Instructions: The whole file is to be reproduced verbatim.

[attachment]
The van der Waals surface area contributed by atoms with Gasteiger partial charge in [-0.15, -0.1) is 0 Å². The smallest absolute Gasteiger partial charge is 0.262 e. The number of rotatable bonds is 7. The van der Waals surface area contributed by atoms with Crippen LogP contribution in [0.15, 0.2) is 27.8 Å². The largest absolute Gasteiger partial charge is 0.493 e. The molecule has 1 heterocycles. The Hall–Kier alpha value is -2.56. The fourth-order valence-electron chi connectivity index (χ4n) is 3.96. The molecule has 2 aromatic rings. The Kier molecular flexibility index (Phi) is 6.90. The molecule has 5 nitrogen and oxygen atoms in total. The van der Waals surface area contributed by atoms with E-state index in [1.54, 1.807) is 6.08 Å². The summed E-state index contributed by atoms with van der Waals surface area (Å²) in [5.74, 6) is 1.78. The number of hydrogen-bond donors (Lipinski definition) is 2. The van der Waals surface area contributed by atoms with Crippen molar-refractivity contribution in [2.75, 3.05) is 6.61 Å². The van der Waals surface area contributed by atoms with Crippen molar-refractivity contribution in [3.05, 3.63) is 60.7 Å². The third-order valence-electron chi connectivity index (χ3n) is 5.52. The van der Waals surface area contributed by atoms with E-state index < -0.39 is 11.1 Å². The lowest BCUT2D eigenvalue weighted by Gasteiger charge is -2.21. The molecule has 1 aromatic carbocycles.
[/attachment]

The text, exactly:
The van der Waals surface area contributed by atoms with Gasteiger partial charge in [-0.15, -0.1) is 0 Å². The smallest absolute Gasteiger partial charge is 0.262 e. The number of rotatable bonds is 7. The van der Waals surface area contributed by atoms with Crippen LogP contribution in [0.15, 0.2) is 27.8 Å². The largest absolute Gasteiger partial charge is 0.493 e. The molecule has 1 heterocycles. The Hall–Kier alpha value is -2.56. The fourth-order valence-electron chi connectivity index (χ4n) is 3.96. The molecule has 2 aromatic rings. The Kier molecular flexibility index (Phi) is 6.90. The molecule has 5 nitrogen and oxygen atoms in total. The van der Waals surface area contributed by atoms with E-state index in [1.54, 1.807) is 6.08 Å². The summed E-state index contributed by atoms with van der Waals surface area (Å²) in [5.74, 6) is 1.78. The number of hydrogen-bond donors (Lipinski definition) is 2. The van der Waals surface area contributed by atoms with Crippen molar-refractivity contribution in [2.75, 3.05) is 6.61 Å². The van der Waals surface area contributed by atoms with Crippen molar-refractivity contribution in [3.05, 3.63) is 60.7 Å². The third-order valence-electron chi connectivity index (χ3n) is 5.52. The van der Waals surface area contributed by atoms with E-state index < -0.39 is 11.1 Å². The lowest BCUT2D eigenvalue weighted by Gasteiger charge is -2.21. The molecule has 1 aromatic carbocycles.